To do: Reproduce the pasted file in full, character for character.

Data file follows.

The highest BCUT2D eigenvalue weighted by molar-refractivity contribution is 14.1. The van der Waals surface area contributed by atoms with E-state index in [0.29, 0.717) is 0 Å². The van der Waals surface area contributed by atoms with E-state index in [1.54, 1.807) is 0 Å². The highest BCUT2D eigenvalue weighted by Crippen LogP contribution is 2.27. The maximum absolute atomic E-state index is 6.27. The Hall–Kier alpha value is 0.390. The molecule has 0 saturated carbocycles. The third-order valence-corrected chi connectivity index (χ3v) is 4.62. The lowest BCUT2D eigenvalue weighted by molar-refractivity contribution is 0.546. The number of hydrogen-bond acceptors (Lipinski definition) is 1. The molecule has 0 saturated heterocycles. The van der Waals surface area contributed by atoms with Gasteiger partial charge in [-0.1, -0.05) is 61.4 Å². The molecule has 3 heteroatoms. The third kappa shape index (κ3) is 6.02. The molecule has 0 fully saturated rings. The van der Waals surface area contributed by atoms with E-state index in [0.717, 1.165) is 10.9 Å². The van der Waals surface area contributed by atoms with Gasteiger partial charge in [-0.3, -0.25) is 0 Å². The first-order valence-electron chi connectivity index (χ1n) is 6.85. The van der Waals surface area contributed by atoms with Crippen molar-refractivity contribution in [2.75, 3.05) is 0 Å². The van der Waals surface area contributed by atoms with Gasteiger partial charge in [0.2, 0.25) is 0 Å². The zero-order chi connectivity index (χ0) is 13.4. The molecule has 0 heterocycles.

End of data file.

The highest BCUT2D eigenvalue weighted by molar-refractivity contribution is 14.1. The van der Waals surface area contributed by atoms with E-state index in [0.29, 0.717) is 0 Å². The van der Waals surface area contributed by atoms with E-state index in [1.54, 1.807) is 0 Å². The highest BCUT2D eigenvalue weighted by Crippen LogP contribution is 2.27. The maximum absolute atomic E-state index is 6.27. The Hall–Kier alpha value is 0.390. The molecule has 0 saturated carbocycles. The third-order valence-corrected chi connectivity index (χ3v) is 4.62. The lowest BCUT2D eigenvalue weighted by molar-refractivity contribution is 0.546. The number of hydrogen-bond acceptors (Lipinski definition) is 1. The molecule has 0 saturated heterocycles. The van der Waals surface area contributed by atoms with Gasteiger partial charge in [-0.1, -0.05) is 61.4 Å². The molecule has 3 heteroatoms. The third kappa shape index (κ3) is 6.02. The molecule has 0 fully saturated rings. The van der Waals surface area contributed by atoms with E-state index in [0.717, 1.165) is 10.9 Å². The van der Waals surface area contributed by atoms with Gasteiger partial charge in [-0.3, -0.25) is 0 Å². The first-order valence-electron chi connectivity index (χ1n) is 6.85. The van der Waals surface area contributed by atoms with Crippen molar-refractivity contribution in [2.75, 3.05) is 0 Å². The van der Waals surface area contributed by atoms with Gasteiger partial charge in [0.2, 0.25) is 0 Å². The zero-order chi connectivity index (χ0) is 13.4. The molecule has 0 heterocycles.